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Vassilis P. Papadopoulos, Aristides Bartzokas, Themistoklis Chronis, Dimitris Georgopoulos, and George Ferentinos

Abstract

The authors examine the impact of low-frequency atmospheric forcings on the air–sea heat fluxes over the Aegean Sea. The correlation between the air–sea heat flux components and three established [North Atlantic Oscillation (NAO), east Atlantic–western Russian pattern (EAWR), and North Sea–Caspian pattern (NCP)] and two testing climatic indices of potential effect over the eastern Mediterranean Sea region underlines significant discrepancies between the radiative (shortwave and longwave radiation) and the turbulent (sensible and latent heat) components. The NAO index affects the air–sea heat fluxes over the Aegean Sea region much less than the two innovative indices, the “Mediterranean index” and the “Eastern Europe index,” which play more effective roles. Moreover, the influence of the sea level atmospheric pressure (SLP) variability over an extended area (Europe and North Africa) on surface fluxes regime is investigated. The SLP anomalies are corroborated as a prominent regulating factor of the air–sea heat fluxes over the Aegean Sea region, especially during the cold season of the year. The analysis of the extreme values in the heat exchange anomalies for the period 1958–2001 highlights the role of SLP field on determining the air–sea heat fluxes regime, mainly during winter, when, occasionally, large amounts of heat loss from the sea surface trigger the mechanism of intermediate- and deep-water formation. It is suggested that wind regime and turbulent components are the modulators of the net air–sea heat flux anomalies throughout the year.

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Yasser Abualnaja, Vassilis P. Papadopoulos, Simon A. Josey, Ibrahim Hoteit, Harilaos Kontoyiannis, and Dionysios E. Raitsos

Abstract

The impacts of various climate modes on the Red Sea surface heat exchange are investigated using the MERRA reanalysis and the OAFlux satellite reanalysis datasets. Seasonality in the atmospheric forcing is also explored. Mode impacts peak during boreal winter [December–February (DJF)] with average anomalies of 12–18 W m−2 to be found in the northern Red Sea. The North Atlantic Oscillation (NAO), the east Atlantic–west Russia (EAWR) pattern, and the Indian monsoon index (IMI) exhibit the strongest influence on the air–sea heat exchange during the winter. In this season, the largest negative anomalies of about −30 W m−2 are associated with the EAWR pattern over the central part of the Red Sea. In other seasons, mode-related anomalies are considerably lower, especially during spring when the mode impacts are negligible. The mode impacts are strongest over the northern half of the Red Sea during winter and autumn. In summer, the southern half of the basin is strongly influenced by the multivariate ENSO index (MEI). The winter mode–related anomalies are determined mostly by the latent heat flux component, while in summer the shortwave flux is also important. The influence of the modes on the Red Sea is found to be generally weaker than on the neighboring Mediterranean basin.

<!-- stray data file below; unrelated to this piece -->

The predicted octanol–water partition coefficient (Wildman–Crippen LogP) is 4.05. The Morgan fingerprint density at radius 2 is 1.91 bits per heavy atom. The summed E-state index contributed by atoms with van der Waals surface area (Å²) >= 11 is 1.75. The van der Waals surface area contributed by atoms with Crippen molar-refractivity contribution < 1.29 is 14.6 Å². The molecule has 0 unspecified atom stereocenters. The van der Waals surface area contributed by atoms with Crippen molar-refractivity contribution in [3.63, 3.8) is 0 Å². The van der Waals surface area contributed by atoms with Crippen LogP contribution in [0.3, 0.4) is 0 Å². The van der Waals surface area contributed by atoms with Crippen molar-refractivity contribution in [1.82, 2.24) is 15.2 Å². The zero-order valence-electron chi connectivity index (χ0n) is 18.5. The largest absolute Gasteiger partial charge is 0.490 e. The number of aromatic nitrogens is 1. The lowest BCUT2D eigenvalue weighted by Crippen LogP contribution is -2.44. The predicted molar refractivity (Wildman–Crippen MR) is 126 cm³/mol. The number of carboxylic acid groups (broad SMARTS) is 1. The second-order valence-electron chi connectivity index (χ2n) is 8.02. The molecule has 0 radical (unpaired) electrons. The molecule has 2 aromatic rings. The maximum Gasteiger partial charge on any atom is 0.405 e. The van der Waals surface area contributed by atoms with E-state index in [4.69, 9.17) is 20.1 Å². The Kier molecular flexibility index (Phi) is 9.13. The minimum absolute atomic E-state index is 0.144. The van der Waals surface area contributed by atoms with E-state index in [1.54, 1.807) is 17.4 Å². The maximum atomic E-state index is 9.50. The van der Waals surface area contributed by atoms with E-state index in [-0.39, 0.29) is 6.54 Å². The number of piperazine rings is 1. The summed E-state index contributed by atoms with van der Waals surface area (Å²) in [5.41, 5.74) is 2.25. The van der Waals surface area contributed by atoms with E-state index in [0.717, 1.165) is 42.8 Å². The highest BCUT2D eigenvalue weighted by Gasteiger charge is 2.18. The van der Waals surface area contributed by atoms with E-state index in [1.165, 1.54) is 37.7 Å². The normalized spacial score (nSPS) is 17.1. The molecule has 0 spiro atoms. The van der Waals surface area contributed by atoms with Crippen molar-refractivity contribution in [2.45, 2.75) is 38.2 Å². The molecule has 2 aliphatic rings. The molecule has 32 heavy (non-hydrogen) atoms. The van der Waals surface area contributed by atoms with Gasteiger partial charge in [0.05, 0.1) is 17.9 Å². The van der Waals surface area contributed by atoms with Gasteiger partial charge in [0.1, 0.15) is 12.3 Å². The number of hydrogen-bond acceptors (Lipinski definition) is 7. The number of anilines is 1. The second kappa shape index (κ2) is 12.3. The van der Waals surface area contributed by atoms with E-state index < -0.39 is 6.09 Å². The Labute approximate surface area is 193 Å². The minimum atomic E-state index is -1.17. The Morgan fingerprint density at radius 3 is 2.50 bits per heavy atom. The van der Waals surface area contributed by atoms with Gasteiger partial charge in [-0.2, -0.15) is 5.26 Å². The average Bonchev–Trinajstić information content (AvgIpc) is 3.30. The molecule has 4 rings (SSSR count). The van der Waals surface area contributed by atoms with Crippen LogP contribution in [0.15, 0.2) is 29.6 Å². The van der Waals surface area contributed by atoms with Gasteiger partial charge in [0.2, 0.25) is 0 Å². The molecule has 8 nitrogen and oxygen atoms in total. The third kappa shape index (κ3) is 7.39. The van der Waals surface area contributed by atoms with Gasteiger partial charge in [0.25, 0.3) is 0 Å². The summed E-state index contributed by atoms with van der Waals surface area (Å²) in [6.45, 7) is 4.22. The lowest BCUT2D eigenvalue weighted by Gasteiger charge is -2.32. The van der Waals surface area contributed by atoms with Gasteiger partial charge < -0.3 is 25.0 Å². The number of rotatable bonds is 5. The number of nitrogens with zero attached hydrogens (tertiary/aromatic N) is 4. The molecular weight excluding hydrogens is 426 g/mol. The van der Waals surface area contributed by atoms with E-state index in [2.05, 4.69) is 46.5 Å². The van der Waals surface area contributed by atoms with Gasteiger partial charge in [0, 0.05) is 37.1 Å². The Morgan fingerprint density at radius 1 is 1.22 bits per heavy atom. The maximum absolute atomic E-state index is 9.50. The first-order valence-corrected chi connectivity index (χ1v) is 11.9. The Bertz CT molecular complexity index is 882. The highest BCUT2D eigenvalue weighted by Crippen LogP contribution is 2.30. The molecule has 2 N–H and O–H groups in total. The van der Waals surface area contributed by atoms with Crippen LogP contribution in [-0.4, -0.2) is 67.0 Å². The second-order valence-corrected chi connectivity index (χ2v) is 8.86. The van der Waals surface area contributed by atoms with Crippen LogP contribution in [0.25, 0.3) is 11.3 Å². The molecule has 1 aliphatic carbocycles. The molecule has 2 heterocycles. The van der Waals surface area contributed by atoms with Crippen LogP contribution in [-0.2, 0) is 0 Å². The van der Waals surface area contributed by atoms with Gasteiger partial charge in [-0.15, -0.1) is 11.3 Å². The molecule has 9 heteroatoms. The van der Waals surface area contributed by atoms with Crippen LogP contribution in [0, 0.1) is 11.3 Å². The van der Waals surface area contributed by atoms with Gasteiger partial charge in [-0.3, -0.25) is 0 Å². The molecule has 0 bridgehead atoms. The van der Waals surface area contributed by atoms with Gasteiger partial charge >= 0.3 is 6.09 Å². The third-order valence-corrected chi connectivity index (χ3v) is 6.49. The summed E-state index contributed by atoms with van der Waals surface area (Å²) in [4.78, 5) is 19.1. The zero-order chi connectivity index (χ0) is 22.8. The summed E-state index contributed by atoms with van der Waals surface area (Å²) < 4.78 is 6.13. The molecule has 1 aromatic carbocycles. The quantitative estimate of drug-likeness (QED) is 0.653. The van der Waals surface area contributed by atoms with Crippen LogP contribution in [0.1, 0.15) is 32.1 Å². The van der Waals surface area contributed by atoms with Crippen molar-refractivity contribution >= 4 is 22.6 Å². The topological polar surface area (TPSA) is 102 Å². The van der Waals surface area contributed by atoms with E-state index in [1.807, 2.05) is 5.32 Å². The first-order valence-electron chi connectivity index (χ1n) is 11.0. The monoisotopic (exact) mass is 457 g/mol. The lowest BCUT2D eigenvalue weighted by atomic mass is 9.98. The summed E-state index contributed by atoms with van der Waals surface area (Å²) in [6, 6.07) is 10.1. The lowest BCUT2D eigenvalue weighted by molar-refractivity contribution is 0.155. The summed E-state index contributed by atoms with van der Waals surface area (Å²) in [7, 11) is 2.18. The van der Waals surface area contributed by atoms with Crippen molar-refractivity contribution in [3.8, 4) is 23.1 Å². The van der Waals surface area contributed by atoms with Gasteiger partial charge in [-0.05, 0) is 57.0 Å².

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Vassilis P. Papadopoulos, Simon A. Josey, Aristides Bartzokas, Samuel Somot, Simon Ruiz, and Paraskevi Drakopoulou

Abstract

Atmospheric circulation patterns that are conducive to extreme ocean heat loss are investigated at four sites of special interest in the Mediterranean Sea. The Gulf of Lions, the South Adriatic Sea, the Cretan Sea, and the Levantine Sea are areas where anomalously high winter heat loss may lead to deep- or intermediate-water formation. At each of the above sites, the atmospheric circulation during such events is derived by averaging the sea level pressure (SLP) fields during the lower decile of the wintertime series of the net heat exchange. A relatively simple SLP pattern dominated by an anticyclone over northwestern Europe with a weaker cyclone to the southeast is found to be associated with strong heat loss in the selected sites with minor variations in pattern structure depending on the site. The SLP composite pattern reflects the combined effect of different atmospheric modes of variability and the authors consider the impacts on heat loss of a number of these modes (North Atlantic Oscillation, east Atlantic pattern, east Atlantic–west Russia pattern, and Scandinavian pattern), together with the North Sea–Caspian pattern and the Mediterranean index. The extremes in heat loss are strongly connected with the intensity and the positions of the poles of these patterns that modulate, through the necessary SLP gradient and associated northerlies, the transfer of cold and dry air over the areas of dense-water formation. Analysis of air–sea temperature difference, specific humidity, and evaporation anomalies indicates that the extremes of the net heat fluxes are primarily due to the latent and sensible heat flux components.